Ancient Prisons – Comfortable?

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Prisons exist since the mankind could close entries. Just recently they found an ancient prison in Tiberias (Israel) during excavation of a Basilica. Those prisons were not comfortable with less than 5 sqm to use each“.

#09.11.2017–The cell walls were very strong and it would be impossible to escape those 1.1 meter thick walls. Those cells were build over 1800 years ago! While they look somewhat spacy because of their height of 2 meters, there might be crowded and possibly mostly dark.

As researched, ancient prisons were only used as holding place for people before they came to trial; mostly were waiting for their case came up for discussions for up to several years. If they were lucky or had good connections, that prison trial waiting period would only be a few months. Enough time to die, anyway.

Ancient prisons and the underlying justice system were more than cruel but might have followed the law at their times and defendant could found innocent. Yet, waiting for months for a trial was an indirect and lawless punishment in itself. Still, if the accused found innocent, some (especially Roman) laws allowed it to punish the accuser instead with the penalty he was looking for the defendant.

It wasn’t fun to be a prisoner at any time but back then you had luck if not to be fixed on one of the walls or ended up at a fully occupied place. Of course, the food might have been rotten or, alternatively was delivered by the families of those prisoners for a high service fee, perhaps after some extensive bribe.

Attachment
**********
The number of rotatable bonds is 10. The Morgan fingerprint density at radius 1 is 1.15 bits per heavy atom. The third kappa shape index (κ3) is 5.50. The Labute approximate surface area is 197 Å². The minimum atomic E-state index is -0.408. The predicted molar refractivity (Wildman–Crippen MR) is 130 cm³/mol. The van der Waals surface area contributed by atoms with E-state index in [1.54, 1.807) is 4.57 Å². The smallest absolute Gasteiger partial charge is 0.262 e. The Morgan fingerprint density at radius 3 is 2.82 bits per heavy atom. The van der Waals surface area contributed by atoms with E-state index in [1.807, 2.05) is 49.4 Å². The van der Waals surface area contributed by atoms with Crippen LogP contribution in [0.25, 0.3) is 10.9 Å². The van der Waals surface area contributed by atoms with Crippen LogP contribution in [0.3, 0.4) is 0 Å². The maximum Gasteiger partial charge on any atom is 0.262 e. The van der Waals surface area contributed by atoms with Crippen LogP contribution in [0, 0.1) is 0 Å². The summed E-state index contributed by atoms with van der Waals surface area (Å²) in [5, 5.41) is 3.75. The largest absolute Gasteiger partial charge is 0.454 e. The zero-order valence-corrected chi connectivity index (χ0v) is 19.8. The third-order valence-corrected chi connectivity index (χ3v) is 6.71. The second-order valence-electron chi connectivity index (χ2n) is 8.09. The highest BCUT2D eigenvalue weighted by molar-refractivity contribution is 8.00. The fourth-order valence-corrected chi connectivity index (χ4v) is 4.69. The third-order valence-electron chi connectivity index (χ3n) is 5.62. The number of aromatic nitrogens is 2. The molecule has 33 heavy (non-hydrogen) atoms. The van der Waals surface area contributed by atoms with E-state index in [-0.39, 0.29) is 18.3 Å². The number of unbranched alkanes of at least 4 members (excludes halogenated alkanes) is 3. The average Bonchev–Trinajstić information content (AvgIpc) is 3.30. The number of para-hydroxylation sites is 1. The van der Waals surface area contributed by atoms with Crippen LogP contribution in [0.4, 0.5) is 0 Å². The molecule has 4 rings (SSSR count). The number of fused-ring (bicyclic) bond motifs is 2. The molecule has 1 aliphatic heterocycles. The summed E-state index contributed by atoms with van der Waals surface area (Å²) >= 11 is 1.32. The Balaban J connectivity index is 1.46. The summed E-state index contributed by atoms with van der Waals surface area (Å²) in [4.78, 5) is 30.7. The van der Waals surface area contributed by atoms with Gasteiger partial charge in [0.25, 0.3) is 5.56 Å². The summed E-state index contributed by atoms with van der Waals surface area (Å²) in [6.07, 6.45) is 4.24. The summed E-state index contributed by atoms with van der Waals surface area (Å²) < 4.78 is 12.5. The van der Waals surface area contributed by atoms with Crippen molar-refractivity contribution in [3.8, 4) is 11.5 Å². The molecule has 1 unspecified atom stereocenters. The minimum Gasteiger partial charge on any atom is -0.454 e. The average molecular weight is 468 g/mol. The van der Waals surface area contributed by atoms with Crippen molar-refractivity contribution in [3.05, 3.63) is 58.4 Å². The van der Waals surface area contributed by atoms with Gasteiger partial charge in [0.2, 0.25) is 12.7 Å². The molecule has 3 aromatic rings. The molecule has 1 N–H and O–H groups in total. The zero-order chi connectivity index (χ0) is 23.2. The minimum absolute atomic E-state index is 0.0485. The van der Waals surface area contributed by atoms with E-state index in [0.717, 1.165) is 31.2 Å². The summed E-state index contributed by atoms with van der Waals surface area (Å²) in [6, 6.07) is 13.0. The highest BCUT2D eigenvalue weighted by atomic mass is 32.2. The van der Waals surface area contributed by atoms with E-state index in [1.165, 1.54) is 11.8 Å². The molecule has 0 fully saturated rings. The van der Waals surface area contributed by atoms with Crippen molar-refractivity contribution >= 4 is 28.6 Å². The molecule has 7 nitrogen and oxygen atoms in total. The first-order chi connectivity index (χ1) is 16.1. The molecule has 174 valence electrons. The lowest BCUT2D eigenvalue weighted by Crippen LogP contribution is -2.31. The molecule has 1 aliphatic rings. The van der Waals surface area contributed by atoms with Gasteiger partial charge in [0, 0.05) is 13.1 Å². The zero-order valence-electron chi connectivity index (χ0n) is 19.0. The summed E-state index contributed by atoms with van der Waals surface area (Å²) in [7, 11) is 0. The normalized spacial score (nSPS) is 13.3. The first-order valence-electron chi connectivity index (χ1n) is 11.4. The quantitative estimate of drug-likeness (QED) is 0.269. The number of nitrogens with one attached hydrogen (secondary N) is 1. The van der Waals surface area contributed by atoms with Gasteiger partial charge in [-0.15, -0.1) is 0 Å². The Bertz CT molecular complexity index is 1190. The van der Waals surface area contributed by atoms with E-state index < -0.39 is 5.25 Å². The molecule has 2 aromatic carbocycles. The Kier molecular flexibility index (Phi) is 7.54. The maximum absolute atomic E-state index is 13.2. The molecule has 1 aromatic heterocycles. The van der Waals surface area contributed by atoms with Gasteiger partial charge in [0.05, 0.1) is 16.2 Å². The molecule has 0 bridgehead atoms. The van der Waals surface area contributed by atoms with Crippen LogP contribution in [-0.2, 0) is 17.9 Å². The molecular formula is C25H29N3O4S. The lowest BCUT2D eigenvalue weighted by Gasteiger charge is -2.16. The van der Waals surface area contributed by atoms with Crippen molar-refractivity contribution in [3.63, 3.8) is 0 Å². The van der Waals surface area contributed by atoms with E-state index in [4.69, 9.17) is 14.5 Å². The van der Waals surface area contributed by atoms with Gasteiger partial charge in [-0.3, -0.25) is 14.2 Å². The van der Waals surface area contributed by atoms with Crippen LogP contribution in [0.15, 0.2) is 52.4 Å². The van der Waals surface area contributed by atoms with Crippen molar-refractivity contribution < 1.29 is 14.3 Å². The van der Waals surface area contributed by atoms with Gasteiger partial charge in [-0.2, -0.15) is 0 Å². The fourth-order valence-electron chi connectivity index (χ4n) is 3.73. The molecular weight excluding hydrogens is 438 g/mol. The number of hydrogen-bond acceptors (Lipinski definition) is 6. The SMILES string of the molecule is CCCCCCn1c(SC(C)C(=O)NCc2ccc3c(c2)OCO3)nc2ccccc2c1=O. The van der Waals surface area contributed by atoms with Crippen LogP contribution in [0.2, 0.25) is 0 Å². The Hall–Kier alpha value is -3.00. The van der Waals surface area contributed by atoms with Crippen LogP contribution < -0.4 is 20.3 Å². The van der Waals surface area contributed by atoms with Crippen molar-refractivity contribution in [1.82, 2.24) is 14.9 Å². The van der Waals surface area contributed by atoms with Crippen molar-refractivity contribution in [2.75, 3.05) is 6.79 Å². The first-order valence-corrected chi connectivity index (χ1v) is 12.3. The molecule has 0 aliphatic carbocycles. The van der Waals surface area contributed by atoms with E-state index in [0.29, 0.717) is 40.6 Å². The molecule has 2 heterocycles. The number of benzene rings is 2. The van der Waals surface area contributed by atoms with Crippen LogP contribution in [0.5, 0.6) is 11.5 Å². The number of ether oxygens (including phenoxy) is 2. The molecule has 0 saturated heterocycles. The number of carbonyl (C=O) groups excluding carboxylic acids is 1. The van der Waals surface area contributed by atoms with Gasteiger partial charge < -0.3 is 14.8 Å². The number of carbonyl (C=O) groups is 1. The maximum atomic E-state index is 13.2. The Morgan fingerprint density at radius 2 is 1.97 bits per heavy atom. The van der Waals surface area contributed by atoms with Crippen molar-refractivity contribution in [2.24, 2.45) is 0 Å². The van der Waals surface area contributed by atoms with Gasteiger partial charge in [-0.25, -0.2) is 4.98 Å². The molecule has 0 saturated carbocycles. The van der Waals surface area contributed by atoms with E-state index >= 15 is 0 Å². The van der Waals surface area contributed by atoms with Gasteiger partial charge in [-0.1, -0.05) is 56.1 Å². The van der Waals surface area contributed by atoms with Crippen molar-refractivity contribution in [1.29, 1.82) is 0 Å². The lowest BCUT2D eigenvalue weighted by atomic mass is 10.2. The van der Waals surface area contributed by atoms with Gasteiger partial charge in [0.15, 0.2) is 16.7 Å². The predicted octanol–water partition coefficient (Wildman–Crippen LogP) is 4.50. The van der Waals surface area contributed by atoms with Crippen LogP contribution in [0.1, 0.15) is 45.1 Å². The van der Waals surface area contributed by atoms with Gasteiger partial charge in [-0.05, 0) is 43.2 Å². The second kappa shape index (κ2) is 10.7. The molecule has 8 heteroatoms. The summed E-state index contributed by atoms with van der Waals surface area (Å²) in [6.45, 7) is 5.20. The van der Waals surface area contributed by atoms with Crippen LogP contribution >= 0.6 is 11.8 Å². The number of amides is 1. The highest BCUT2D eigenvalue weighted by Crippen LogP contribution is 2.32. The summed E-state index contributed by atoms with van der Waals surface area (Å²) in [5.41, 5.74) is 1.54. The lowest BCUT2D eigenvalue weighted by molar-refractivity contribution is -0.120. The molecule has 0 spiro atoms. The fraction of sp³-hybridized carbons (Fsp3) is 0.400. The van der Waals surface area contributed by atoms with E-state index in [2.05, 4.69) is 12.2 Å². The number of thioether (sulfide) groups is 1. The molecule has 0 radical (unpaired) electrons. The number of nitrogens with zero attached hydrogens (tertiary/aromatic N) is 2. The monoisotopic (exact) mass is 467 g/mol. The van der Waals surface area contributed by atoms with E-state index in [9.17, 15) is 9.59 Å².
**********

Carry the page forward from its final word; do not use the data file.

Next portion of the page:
In China for example, it was very common to be in a prison for years before you even got to see a judge who letting you finally know why you ended up in such a place. Many died quickly if there were no outside help. In most cases, visitors were not allowed and if that happened often only for a few minutes, and again often against a high bribe.

One of the famous Roman prisons was the Tullianum (or Mamertime Prison) in the Forum Romanum in ancient Rome, constructed about 390 years ago. That particular prison was only for famous prisoners since Roman law did not used and recognized imprisonment itself as a punishment. But there was always a way to go around that obstacle.

Still, some where imprisoned there for years before they were executed…which was also common in medieval times or earlier. The judgement and trial process were often not transparent at all and there was no lawyer who would speak on the behalf of the accused. The judge was the solely authority in every case brought to his desk. Only the emperor could cancel the execution of prisoners and that happened not often. He was told exactly (but indirectly) which of the accused must be punished (executed) and which not.

There were however attempts made to streamline and change at times existing laws such as for Sicilian (for example by Emperor Friedrich II in 1231) and to collect them together, even if some of these laws were later changed again without the authority who ordered those collections in the first place.

But that happened years later; and even for our current laws worldwide you can say: To have right and given right are two pair of shoes.

Still, over the centuries there was further made significant progress to interpret the law now on a more evenly level. Yet, to try and to find ways to avoid the laws are many and with a top lawyer nowadays you could delay or get away with a “crime” otherwise you could not.

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